Purpose: The implementation of the expanded newborn screening panel of 29 disorders recommended by the American College of Medical Genetics in Puerto Rico and United States Virgin Islands is still in development or in early stages. Efforts in the territories are complicated by educational and resource barriers that generate a wide gap between the islands and the US mainland.
Methods: To meet immediate educational needs, we conducted in-services for local newborn screening professionals. The efficacy of the educational intervention was measured by pre and posttest scores and a seminar evaluation. An assessment was obtained to document local newborn screening needs and barriers, with focus on human resources, intervention, language, social issues, education, and communication.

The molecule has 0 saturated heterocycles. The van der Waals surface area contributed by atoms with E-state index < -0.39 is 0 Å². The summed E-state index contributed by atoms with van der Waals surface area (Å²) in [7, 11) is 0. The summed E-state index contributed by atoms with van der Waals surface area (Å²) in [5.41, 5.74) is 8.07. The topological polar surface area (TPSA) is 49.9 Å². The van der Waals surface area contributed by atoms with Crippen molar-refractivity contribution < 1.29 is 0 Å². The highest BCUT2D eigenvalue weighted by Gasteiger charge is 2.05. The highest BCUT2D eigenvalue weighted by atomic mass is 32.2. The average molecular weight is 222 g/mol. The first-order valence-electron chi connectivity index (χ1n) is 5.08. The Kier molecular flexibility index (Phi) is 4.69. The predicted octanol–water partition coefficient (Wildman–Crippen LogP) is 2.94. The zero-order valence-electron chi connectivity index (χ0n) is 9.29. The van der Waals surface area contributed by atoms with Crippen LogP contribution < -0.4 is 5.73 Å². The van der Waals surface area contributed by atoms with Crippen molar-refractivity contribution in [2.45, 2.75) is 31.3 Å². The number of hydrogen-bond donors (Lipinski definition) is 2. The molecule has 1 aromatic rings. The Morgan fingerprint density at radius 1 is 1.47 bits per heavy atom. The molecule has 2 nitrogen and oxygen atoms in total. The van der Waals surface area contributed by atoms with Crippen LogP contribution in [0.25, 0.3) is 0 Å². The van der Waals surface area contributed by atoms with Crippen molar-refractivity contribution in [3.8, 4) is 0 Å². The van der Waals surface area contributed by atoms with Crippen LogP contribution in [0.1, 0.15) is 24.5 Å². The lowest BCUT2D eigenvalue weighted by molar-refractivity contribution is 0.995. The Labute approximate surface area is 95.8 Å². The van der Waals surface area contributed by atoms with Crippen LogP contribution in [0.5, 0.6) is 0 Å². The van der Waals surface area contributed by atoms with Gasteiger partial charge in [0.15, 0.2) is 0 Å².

Results: Statistical significance was found (P value < or =0.05) between pre and posttest scores of the educational intervention. Needs and barriers associated with expanded newborn screening were also documented.
Conclusion: Puerto Rico and United States Virgin Islands face different challenges in their implementation of expanded newborn screening. The data obtained in the present study serves as foundation for the development of public policy and long-term educational programs.